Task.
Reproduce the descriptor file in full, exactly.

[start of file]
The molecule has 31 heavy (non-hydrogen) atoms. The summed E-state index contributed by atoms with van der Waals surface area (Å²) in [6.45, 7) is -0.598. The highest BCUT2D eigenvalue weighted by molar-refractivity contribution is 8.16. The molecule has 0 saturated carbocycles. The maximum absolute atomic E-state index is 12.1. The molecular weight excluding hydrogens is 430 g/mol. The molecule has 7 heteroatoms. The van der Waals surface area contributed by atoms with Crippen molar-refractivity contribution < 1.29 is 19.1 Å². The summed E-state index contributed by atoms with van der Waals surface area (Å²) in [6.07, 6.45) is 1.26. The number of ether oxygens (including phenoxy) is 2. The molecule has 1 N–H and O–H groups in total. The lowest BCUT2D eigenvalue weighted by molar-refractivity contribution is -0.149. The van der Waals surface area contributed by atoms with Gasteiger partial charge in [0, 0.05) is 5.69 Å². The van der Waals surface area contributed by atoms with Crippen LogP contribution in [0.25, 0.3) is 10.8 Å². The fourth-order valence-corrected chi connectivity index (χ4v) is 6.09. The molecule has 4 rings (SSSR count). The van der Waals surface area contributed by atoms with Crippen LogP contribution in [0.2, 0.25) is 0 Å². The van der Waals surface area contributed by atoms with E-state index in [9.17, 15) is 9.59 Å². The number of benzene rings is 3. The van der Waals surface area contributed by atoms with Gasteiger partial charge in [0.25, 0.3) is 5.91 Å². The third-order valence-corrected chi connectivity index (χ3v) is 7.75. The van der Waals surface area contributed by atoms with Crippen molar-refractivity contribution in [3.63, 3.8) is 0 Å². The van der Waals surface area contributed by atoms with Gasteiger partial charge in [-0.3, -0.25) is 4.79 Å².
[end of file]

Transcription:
The molecule has 31 heavy (non-hydrogen) atoms. The summed E-state index contributed by atoms with van der Waals surface area (Å²) in [6.45, 7) is -0.598. The highest BCUT2D eigenvalue weighted by molar-refractivity contribution is 8.16. The molecule has 0 saturated carbocycles. The maximum absolute atomic E-state index is 12.1. The molecular weight excluding hydrogens is 430 g/mol. The molecule has 7 heteroatoms. The van der Waals surface area contributed by atoms with Crippen molar-refractivity contribution < 1.29 is 19.1 Å². The summed E-state index contributed by atoms with van der Waals surface area (Å²) in [6.07, 6.45) is 1.26. The number of ether oxygens (including phenoxy) is 2. The molecule has 1 N–H and O–H groups in total. The lowest BCUT2D eigenvalue weighted by molar-refractivity contribution is -0.149. The van der Waals surface area contributed by atoms with Gasteiger partial charge in [0, 0.05) is 5.69 Å². The van der Waals surface area contributed by atoms with Crippen LogP contribution in [0.25, 0.3) is 10.8 Å². The fourth-order valence-corrected chi connectivity index (χ4v) is 6.09. The molecule has 4 rings (SSSR count). The van der Waals surface area contributed by atoms with Crippen LogP contribution in [0.2, 0.25) is 0 Å². The van der Waals surface area contributed by atoms with E-state index in [9.17, 15) is 9.59 Å². The number of benzene rings is 3. The van der Waals surface area contributed by atoms with Gasteiger partial charge in [0.25, 0.3) is 5.91 Å². The third-order valence-corrected chi connectivity index (χ3v) is 7.75. The van der Waals surface area contributed by atoms with Crippen molar-refractivity contribution in [3.63, 3.8) is 0 Å². The van der Waals surface area contributed by atoms with Gasteiger partial charge in [-0.3, -0.25) is 4.79 Å².